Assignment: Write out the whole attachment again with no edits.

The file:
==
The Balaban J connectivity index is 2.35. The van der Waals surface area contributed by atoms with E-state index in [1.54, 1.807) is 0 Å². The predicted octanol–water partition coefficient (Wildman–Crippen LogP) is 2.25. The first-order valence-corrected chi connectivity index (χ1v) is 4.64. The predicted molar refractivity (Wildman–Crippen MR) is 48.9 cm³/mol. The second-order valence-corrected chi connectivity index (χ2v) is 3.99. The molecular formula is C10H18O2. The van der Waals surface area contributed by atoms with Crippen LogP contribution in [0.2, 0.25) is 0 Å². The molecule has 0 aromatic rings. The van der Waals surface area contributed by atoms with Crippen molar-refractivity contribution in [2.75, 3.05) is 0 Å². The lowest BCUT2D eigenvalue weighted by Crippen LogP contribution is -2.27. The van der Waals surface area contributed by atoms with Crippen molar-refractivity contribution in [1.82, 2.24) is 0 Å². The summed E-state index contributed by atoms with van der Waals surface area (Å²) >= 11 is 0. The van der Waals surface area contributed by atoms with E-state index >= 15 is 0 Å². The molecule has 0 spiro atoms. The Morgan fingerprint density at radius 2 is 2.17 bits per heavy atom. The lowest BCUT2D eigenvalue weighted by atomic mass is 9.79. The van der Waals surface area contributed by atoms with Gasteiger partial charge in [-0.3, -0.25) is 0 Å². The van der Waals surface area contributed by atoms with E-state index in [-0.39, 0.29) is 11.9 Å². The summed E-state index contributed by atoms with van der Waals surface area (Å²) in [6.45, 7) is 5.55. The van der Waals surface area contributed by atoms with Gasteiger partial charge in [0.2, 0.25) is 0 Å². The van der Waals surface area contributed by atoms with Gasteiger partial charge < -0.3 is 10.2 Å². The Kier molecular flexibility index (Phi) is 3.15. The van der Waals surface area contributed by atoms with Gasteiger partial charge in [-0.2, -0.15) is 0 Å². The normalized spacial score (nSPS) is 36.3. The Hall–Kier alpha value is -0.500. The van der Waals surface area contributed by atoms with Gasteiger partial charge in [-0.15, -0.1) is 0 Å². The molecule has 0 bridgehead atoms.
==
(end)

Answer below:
The Balaban J connectivity index is 2.35. The van der Waals surface area contributed by atoms with E-state index in [1.54, 1.807) is 0 Å². The predicted octanol–water partition coefficient (Wildman–Crippen LogP) is 2.25. The first-order valence-corrected chi connectivity index (χ1v) is 4.64. The predicted molar refractivity (Wildman–Crippen MR) is 48.9 cm³/mol. The second-order valence-corrected chi connectivity index (χ2v) is 3.99. The molecular formula is C10H18O2. The van der Waals surface area contributed by atoms with Crippen LogP contribution in [0.2, 0.25) is 0 Å². The molecule has 0 aromatic rings. The van der Waals surface area contributed by atoms with Crippen molar-refractivity contribution in [2.75, 3.05) is 0 Å². The lowest BCUT2D eigenvalue weighted by Crippen LogP contribution is -2.27. The van der Waals surface area contributed by atoms with Crippen molar-refractivity contribution in [1.82, 2.24) is 0 Å². The summed E-state index contributed by atoms with van der Waals surface area (Å²) >= 11 is 0. The van der Waals surface area contributed by atoms with E-state index >= 15 is 0 Å². The molecule has 0 spiro atoms. The Morgan fingerprint density at radius 2 is 2.17 bits per heavy atom. The lowest BCUT2D eigenvalue weighted by atomic mass is 9.79. The van der Waals surface area contributed by atoms with Gasteiger partial charge in [-0.3, -0.25) is 0 Å². The van der Waals surface area contributed by atoms with E-state index in [-0.39, 0.29) is 11.9 Å². The summed E-state index contributed by atoms with van der Waals surface area (Å²) in [6.45, 7) is 5.55. The van der Waals surface area contributed by atoms with Gasteiger partial charge in [0.2, 0.25) is 0 Å². The van der Waals surface area contributed by atoms with Gasteiger partial charge < -0.3 is 10.2 Å². The Kier molecular flexibility index (Phi) is 3.15. The van der Waals surface area contributed by atoms with Gasteiger partial charge in [-0.2, -0.15) is 0 Å². The normalized spacial score (nSPS) is 36.3. The Hall–Kier alpha value is -0.500. The van der Waals surface area contributed by atoms with Gasteiger partial charge in [-0.15, -0.1) is 0 Å². The molecule has 0 bridgehead atoms.